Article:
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- PublicationUnconscious Places - Thomas Struth and the Architecture of the City(Society of Architectural Historians, 2014-04)At the 2012 Venice Biennale, Common Ground, an extensive selection of photographs by the German artist Thomas Struth was displayed at intervals along the length of the Arsenale, punctuating the architectural installations and exhibits. Struth’s scrupulous, sober, lucid photographs became a kind of recurring register against which the explorations and propositions of the participating architects were to be measured. Encompassing more than thirty years’ work and a geographical spread from Lima to Tokyo, and including both black and white and colour images, the photographs focused not on signature buildings or new set-pieces but rather on the ordinary fabric of the city, and included buildings of varying age and quality as well as the accumulated evidence of occupation and use. A larger selection of images appeared in the simultaneous publication Unconscious Places. The reprise of the title of Struth’s very first exhibition catalogue, published in1979, emphasised the longevity of Struth’s project, understood in Richard Sennett’s accompanying essay as the bringing to detailed attention of episodes in the urban landscape which would otherwise be absorbed unconsciously. Although usually associated with the notionally 'objective' documentary methods of his teachers Bernd and Hille Becher, Struth’s practice, as he describes it, is in fact much more alert to the psychology of both viewer and photographer. His description of the resulting photographs as 'urban portraits' extends this psychologising to the built fabric itself and finds echoes in broader theories of the relationship between the architecture of the city and the unconscious, from Freud to Halbwachs to Rossi.By exploring such connections, this paper hopes to elucidate the nature and potential of the encounter staged at the Biennale between Struth’s photography and contemporary architectural practice. What precisely is an 'unconscious place'? And how might the deliberate depiction of such spaces inform the conscious shaping of their future?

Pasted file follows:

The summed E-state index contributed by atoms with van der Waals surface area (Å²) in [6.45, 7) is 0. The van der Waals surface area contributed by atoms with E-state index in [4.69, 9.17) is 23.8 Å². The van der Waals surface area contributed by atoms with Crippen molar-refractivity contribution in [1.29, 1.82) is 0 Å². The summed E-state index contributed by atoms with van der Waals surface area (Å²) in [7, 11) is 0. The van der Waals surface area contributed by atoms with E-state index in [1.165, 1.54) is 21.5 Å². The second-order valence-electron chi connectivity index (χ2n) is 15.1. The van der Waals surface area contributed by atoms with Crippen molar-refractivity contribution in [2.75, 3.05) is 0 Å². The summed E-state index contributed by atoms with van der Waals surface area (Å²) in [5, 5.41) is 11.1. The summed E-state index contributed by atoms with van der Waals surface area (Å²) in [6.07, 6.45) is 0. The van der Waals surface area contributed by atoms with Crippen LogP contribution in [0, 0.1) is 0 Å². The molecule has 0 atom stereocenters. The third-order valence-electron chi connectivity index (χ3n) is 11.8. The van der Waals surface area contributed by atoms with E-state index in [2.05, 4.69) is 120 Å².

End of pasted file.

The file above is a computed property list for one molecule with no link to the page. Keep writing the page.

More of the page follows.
- Publication‘Illustrated Picturesquely and Architecturally in Photography’: William J. Stillman and the Acropolis in Word and ImageIn 1870, the American William J. Stillman ' diplomat, journalist, painter and photographer ' published an album of autotypes entitled The Acropolis of Athens: Illustrated Picturesquely and Architecturally in Photography. (A second version of the publication would follow in'. ) For a newcomer to the medium, Stillman's images were remarkable for their poise and clarity. But where the photographs were 'clear and lively', to borrow John Szarkowski's phrase, the brief text which accompanied each was, by comparison, laborious and lifeless. Facing each other across each double-spread, text and image seemed to speak in completely different registers, in a manner which presaged many subsequent uses of similar material, most famously Vers Une Architecture. This paper will explore the relationship between those two registers in terms of Stillman's intentions, in terms of contemporary ideas on the depiction of architecture and in terms of the modes of publication will followed. Stillman was deeply involved in contemporary discussions of artistic depiction and its relationship to the truth of experience. In his critique of Ruskin's essay on Turner's Slave Ship, Stillman contends that Ruskin, in pressing his claims for the painting's objective validity, 'left out of all consideration the subjective transformation of natural truth which is the basis of art.' For Stillman, the vivid rendering of the experience of the world depended, ultimately, on artistic subjectivity. Conceding the power of Ruskin's 'word picture' (as he terms it), he is nonetheless uneasy with its conflation of the stable, reliable viewpoint offered by words and the visceral, mutable view by images. Thus, although primarily known for his vivid writing, in The Acropolis of Athens, Stillman used the images to communicate experience, while the words stuck close to the facts.